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. Last Updated: 07/27/2016

Balanced Budget Out in New Offer

WASHINGTON -- House Republicans have unexpectedly abandoned their goal of enacting a seven-year balanced budget plan this year and instead sought to strike a deal with the White House on a modest package of deficit reduction and tax cuts.


The new initiative came Wednesday, one day after President Bill Clinton gave a well-received State of the Union address that urged Republicans to compromise with him after a year of bruising budget battles that resulted in two government shutdowns.


But those confrontational tactics have cost Republicans support in the polls and given a sharp boost to Clinton's re-election chances. Overnight polls indicated that the president won even more support for his handling of the budget crisis with his conciliatory speech Tuesday night, while a tough and partisan response by Senate Majority Leader Bob Dole suffered in comparison.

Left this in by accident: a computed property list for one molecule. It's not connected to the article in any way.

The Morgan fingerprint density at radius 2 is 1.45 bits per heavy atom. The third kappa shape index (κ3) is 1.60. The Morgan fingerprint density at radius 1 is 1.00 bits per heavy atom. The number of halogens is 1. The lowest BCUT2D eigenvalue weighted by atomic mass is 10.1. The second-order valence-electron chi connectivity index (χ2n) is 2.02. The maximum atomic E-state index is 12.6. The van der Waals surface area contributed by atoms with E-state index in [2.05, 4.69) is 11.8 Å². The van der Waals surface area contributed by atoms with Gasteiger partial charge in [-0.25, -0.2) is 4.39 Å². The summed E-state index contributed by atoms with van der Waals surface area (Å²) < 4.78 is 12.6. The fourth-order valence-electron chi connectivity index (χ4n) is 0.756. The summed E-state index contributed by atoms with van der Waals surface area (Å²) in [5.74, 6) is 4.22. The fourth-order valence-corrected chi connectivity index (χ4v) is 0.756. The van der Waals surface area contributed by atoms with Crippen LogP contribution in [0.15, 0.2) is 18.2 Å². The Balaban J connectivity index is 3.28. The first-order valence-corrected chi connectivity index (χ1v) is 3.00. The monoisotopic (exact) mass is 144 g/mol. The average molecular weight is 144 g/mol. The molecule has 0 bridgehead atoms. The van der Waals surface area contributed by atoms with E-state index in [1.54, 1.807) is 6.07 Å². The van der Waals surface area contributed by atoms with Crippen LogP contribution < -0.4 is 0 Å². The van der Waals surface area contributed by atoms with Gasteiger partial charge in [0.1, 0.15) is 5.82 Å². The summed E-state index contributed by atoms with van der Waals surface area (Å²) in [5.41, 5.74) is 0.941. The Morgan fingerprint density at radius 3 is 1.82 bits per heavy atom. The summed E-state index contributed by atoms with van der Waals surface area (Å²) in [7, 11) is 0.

House Speaker Newt Gingrich -- who by several accounts took leading Republicans by surprise with Wednesday's gambit -- told a news conference that he wanted to assemble a package of about $100 billion in spending cuts and a two-year tax cut and attach it to legislation increasing the debt ceiling.


"We do not believe it's possible right now to get to a budget agreement,'' Gingrich said of the 12-month effort to eliminate the deficit by 2002. But he emphasized to several reporters later that he wanted a bipartisan deal to raise the debt ceiling that Clinton was certain to sign.


One of Wall Street's chief credit-rating agencies even threatened Wednesday to lower the pristine credit rating on some U.S. bonds if default is not averted by March 1.


Only last Sunday, House Majority Leader Dick Armey insisted that the House would not increase the $4.9 trillion debt ceiling without major concessions by Clinton on a range of Republican priorities. Wednesday, Armey glumly stood next to Gingrich as the speaker outlined his new plan.


Within an hour, Clinton had phoned Gingrich as he flew to a political function and told him he was "intrigued'' by the proposal, according to Gingrich and Clinton aides. "We had a very good conversation,'' Gingrich said.